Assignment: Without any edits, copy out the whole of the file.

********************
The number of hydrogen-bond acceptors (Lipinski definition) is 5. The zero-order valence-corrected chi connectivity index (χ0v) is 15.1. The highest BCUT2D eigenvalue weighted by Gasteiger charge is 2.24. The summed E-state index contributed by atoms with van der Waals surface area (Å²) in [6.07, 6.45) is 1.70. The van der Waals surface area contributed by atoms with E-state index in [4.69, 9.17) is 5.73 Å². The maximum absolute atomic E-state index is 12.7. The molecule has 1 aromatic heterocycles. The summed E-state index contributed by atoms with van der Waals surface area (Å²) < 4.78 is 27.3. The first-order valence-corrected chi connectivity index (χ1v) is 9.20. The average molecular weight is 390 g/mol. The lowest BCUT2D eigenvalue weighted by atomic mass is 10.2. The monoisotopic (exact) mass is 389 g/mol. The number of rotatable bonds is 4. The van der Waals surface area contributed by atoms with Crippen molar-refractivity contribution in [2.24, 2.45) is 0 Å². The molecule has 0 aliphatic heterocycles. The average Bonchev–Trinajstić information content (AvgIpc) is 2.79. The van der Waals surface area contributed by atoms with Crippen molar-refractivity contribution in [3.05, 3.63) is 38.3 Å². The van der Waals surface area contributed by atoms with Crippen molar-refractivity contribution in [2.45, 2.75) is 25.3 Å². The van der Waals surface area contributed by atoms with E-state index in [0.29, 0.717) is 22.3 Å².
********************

The number of hydrogen-bond acceptors (Lipinski definition) is 5. The zero-order valence-corrected chi connectivity index (χ0v) is 15.1. The highest BCUT2D eigenvalue weighted by Gasteiger charge is 2.24. The summed E-state index contributed by atoms with van der Waals surface area (Å²) in [6.07, 6.45) is 1.70. The van der Waals surface area contributed by atoms with E-state index in [4.69, 9.17) is 5.73 Å². The maximum absolute atomic E-state index is 12.7. The molecule has 1 aromatic heterocycles. The summed E-state index contributed by atoms with van der Waals surface area (Å²) < 4.78 is 27.3. The first-order valence-corrected chi connectivity index (χ1v) is 9.20. The average molecular weight is 390 g/mol. The lowest BCUT2D eigenvalue weighted by atomic mass is 10.2. The monoisotopic (exact) mass is 389 g/mol. The number of rotatable bonds is 4. The van der Waals surface area contributed by atoms with Crippen molar-refractivity contribution in [2.24, 2.45) is 0 Å². The molecule has 0 aliphatic heterocycles. The average Bonchev–Trinajstić information content (AvgIpc) is 2.79. The van der Waals surface area contributed by atoms with Crippen molar-refractivity contribution in [3.05, 3.63) is 38.3 Å². The van der Waals surface area contributed by atoms with Crippen molar-refractivity contribution in [2.45, 2.75) is 25.3 Å². The van der Waals surface area contributed by atoms with E-state index in [0.29, 0.717) is 22.3 Å².